As a teaching and learning centre, we’ll be interested in finding something flexible to teach not only in the modes that people currently teach in, but also in the pedagogy that people want to teach in. All LMS’s say they can do constructivist style setups, but really they require changes globally to do so. No one gives the instructor the power to turn on or off student control of a slice of content, or a discussion, or even a collaborative space for document sharing. I’ll go out on a limb and suggest that all LMS’s are designed as content delivery tools, not knowledge construction tools. And to that end, the choice of tools that can be used is often controlled by LMS administrators, not the instructors. Now, there’s great reasons for structuring things in such a way; theoretically administrators have subject matter expertise in selecting partners to connect to the LMS and have experience with vetting vendors. Right? I hope so. I know I’ve tried my best to make sure I’ve done right for student’s privacy, intellectual property and general safe digital space. I don’t know what I don’t know though. I guess, through the next three years, I’ll start to find out.

LMS Review

I’ve spent 19 hours at work the past two days, so I come home, plop down in front of the computer and blog about work.

As with all Colleges, we’re in the final days of preparation for the first classes next week. For us at Mohawk, that means manually (well, through input scripts) creating classes, enrolling students and creating instructor accounts. Until last year, Mohawk has never had a policy that said “we as an institution will use one LMS”. So the e-Learning department (of which I am a small part) has been very very lucky to be able to experiment with several different platforms. FirstClass is one of the longest running options at the College – having been in use for at least 9 years, probably more. If you’ve never used it, you’ve missed out. It’s a standalone client, so it’s not a web browser based solution, and while it’s quirky, it has lots of options for collaboration. In fact, having used it for around 8 years, I think it’s still heads and shoulders above the other LMS’s in that aspect.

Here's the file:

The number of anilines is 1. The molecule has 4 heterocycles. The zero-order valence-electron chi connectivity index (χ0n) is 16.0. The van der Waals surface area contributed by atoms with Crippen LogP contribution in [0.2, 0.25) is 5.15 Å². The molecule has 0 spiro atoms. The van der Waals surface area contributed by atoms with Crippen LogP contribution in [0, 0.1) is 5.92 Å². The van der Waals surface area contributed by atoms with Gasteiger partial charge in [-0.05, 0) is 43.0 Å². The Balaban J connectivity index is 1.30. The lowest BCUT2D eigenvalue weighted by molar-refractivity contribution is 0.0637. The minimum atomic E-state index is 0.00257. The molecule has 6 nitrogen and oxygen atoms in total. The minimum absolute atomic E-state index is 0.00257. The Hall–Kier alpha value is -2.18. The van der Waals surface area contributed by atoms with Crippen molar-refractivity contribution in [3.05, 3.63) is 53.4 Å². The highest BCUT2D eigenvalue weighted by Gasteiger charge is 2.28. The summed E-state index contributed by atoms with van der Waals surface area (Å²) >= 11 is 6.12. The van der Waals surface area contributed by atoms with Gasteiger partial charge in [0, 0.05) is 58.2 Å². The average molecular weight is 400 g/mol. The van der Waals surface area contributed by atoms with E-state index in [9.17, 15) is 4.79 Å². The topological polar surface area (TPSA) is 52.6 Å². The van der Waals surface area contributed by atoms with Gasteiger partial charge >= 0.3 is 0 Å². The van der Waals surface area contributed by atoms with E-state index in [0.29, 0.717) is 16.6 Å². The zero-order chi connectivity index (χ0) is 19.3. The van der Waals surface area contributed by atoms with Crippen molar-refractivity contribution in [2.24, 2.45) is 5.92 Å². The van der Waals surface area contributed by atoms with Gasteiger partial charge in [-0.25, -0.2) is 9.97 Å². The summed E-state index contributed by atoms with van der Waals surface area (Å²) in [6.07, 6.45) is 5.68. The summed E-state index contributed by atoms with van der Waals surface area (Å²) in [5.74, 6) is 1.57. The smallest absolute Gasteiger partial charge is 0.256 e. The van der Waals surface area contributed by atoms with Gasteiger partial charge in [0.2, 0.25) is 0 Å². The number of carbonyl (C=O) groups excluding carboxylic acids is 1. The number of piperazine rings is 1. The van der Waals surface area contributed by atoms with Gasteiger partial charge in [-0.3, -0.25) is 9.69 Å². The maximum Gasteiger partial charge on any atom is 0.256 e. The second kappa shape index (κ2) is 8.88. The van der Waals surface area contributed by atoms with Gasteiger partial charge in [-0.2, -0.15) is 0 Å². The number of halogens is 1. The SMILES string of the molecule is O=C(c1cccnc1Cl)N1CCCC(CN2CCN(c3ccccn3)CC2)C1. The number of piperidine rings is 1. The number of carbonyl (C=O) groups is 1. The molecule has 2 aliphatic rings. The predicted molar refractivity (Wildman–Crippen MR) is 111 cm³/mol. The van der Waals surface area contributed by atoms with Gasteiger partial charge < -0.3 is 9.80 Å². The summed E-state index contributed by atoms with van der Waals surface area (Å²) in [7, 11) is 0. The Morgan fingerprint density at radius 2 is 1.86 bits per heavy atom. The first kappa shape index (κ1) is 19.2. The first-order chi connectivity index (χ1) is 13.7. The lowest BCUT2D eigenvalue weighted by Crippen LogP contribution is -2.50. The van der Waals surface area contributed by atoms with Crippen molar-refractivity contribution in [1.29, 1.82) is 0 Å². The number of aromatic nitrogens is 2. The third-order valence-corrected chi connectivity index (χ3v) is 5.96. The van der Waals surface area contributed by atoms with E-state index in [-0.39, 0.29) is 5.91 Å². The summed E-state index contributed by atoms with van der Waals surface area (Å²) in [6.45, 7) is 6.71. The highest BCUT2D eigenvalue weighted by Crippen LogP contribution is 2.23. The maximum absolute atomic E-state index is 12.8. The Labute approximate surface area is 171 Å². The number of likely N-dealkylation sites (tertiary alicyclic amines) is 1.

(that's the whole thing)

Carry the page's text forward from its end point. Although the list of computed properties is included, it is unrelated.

WebCT is still running at Mohawk as well, and I never really had to use it but the instances I’ve had to develop content and media for it, it’s fine. I never liked the view options (switching from designer to student view to see how things look and function), and it actually plays nice with others (sort of). I mean you can export something and import it somewhere else and it kind of works fine.

Mohawk’s also running an instance of Blackboard CE 6, which as I understand it is some hybrid between WebCT and Blackboard. Like WebCT, it’s ok. Fairly locked in, and creating user accounts on it is a real pain, involving a custom hacked Perl script, XML massaging and a CSV. Getting students in shouldn’t be this difficult should it? Of course Blackboard offered to integrate the system with our Student Information System, for a fairly large (to me anyways) sum. No thanks, how about creating a way to bulk import students that doesn’t take half an hour?

We also have an installation of Moodle. Which was pretty daunting for faculty to use as there’s not a large support component for them. That’s not to say that Moodle doesn’t have a large support community, it most certainly does. Our faculty are not the most e-learning adventurous, and the ones that are, are already using one of the 5 systems in place (FirstClass, WebCT, Blackboard, Desire2Learn and the Portal CourseTools, which e-Learning doesn’t have any control over). So the ones who might’ve been interested in trying Moodle were probably scared away by the lack of immediate help with the system. Which is too bad, because the flexibility it can deliver is really nice. It’s the MySQL of osCommerce (or WordPress?) of Learning Management Systems.